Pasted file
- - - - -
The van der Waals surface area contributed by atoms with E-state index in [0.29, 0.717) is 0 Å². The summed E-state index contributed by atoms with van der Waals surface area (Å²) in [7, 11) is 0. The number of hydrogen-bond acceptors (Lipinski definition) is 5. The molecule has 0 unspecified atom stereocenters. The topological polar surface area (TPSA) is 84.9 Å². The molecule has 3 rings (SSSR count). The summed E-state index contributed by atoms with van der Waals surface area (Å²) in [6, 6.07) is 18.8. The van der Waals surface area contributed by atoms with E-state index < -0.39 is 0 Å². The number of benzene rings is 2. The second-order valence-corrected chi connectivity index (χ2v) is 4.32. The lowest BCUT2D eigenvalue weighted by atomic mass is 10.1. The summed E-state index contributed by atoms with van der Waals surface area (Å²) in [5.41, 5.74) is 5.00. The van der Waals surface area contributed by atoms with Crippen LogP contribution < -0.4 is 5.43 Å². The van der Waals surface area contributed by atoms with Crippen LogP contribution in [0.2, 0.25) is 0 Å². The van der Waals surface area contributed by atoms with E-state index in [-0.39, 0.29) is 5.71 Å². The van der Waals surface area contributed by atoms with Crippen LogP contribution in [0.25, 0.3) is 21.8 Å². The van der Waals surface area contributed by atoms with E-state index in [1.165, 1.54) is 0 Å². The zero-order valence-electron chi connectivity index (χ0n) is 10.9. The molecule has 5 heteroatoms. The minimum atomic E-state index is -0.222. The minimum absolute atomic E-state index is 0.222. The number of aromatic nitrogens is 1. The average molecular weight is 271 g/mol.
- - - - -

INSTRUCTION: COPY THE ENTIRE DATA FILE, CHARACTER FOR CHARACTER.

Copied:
The van der Waals surface area contributed by atoms with E-state index in [0.29, 0.717) is 0 Å². The summed E-state index contributed by atoms with van der Waals surface area (Å²) in [7, 11) is 0. The number of hydrogen-bond acceptors (Lipinski definition) is 5. The molecule has 0 unspecified atom stereocenters. The topological polar surface area (TPSA) is 84.9 Å². The molecule has 3 rings (SSSR count). The summed E-state index contributed by atoms with van der Waals surface area (Å²) in [6, 6.07) is 18.8. The van der Waals surface area contributed by atoms with E-state index < -0.39 is 0 Å². The number of benzene rings is 2. The second-order valence-corrected chi connectivity index (χ2v) is 4.32. The lowest BCUT2D eigenvalue weighted by atomic mass is 10.1. The summed E-state index contributed by atoms with van der Waals surface area (Å²) in [5.41, 5.74) is 5.00. The van der Waals surface area contributed by atoms with Crippen LogP contribution < -0.4 is 5.43 Å². The van der Waals surface area contributed by atoms with Crippen LogP contribution in [0.2, 0.25) is 0 Å². The van der Waals surface area contributed by atoms with E-state index in [-0.39, 0.29) is 5.71 Å². The van der Waals surface area contributed by atoms with Crippen LogP contribution in [0.25, 0.3) is 21.8 Å². The van der Waals surface area contributed by atoms with E-state index in [1.165, 1.54) is 0 Å². The zero-order valence-electron chi connectivity index (χ0n) is 10.9. The molecule has 5 heteroatoms. The minimum atomic E-state index is -0.222. The minimum absolute atomic E-state index is 0.222. The number of aromatic nitrogens is 1. The average molecular weight is 271 g/mol.